A recent conversation we had in Emily’s first-grade classroom:
Me: Emily I love your art project.
Emily: Me too! Except I needed more glitter.
Emily’s Teacher: Oh Emily, I don’t think there’s enough glitter in the world for you.
Give my daughter a coffee stirrer, tape, and a pinch (or bag) of glitter and in a few minutes she’ll create a masterpiece. A day rarely goes by when she doesn’t gather a completely unlikely collection of supplies to make a garland, a boat, a castle, a game board, an outfit for a doll, etc., etc. She’s a sparkly, rainbowy version of MacGyver. Her only roadblock on the path to uncensored creativity is that I occasionally refuse to supply her with the right tools. For example, when she came out of her room and in her most innocent voice asked for honey I denied her request without finding out why honey was needed (my lips instinctively form the word “no” when honey is mentioned by Emily). But an artist needs a little struggle, right?
I’m envious of my daughter’s ability to create without judging. When I create something I enjoy the process – the shopping for supplies perhaps being my favorite part – but then I’m quick to judge the finished product. It’s rarely what I’d envisioned it to be. Emily loves her final product with the same enthusiasm (read lots and lots of enthusiasm) that she has while knee-deep in glitter during the process of creation.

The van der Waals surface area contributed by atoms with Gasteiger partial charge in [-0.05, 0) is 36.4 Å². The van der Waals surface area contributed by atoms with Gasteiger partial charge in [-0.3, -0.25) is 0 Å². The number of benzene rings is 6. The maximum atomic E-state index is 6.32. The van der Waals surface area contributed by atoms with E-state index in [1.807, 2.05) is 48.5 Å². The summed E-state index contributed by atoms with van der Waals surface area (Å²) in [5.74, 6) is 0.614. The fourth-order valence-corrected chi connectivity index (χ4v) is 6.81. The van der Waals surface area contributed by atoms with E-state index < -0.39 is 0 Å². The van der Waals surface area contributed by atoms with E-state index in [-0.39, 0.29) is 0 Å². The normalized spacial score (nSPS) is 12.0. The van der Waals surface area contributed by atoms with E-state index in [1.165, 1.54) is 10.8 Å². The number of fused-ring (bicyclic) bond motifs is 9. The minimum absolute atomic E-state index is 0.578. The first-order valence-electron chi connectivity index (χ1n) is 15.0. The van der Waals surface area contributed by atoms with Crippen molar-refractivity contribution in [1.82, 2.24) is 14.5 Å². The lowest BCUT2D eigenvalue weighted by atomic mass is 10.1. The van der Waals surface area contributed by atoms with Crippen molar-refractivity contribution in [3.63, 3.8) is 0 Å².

I’m also envious of her ability to see the world for its potential and not its reality. When I look at a coffee filter and pom-poms I see a tool for brewing coffee and craft supplies. Emily sees a clown hat or a 3-D rainbow or a fluffy boat for a doll.
My creativity is sadly not too original, when I want inspiration I tend to look at the results of a Google search instead of opening my eyes to what’s around me. Emily wakes up with her imagination overflowing to the point she can barely stand a minute without creating.
When I don’t understand how something works I’m okay with that as long as it does work. When I see a lack of beauty in my home I decide it’s a small price to pay for less clutter. When I see Emily gathering her eclectic mix of supplies my first tendency is normally to gather my own supplies – the cleaning supplies I’ll need for the post-creation fallout.
I hope my creative spark is not completely snuffed out but just buried deep beneath words like responsibility, laundry, career, and housework. (If anything can stifle creativity it’s a pile of unmatched socks.) But I know for sure that Emily’s creativity is a roaring fire. I also know that if anyone in this world has the power to either feed her flame or slowly diminish its intensity – it’s me. And I don’t want my focus on the finished product, my tiny bit of Type-A attitude (okay, not so tiny) to insidiously dampen her creative spirit.
This summer I read an article in Newsweek about the decline of American creativity. It really bothered me because advances in science, engineering, medicine (dare I even say foreign policy and health care?) require creative minds. Our world needs people who ask endless questions and think in ways that shut-up-and-color, follow-the-directions minds do not. Our world needs Emily!
So today, on our third consecutive snow day, I’m going to spread supplies out on our kitchen table and stand out of the way. Even better, I may join in the effort! And we will create. Google will have no part of the process. The ideas will be our own. The finished products will be colorful, uncensored, sparkly, messy, possibly sticky, and free from judgment. They’ll be beautiful.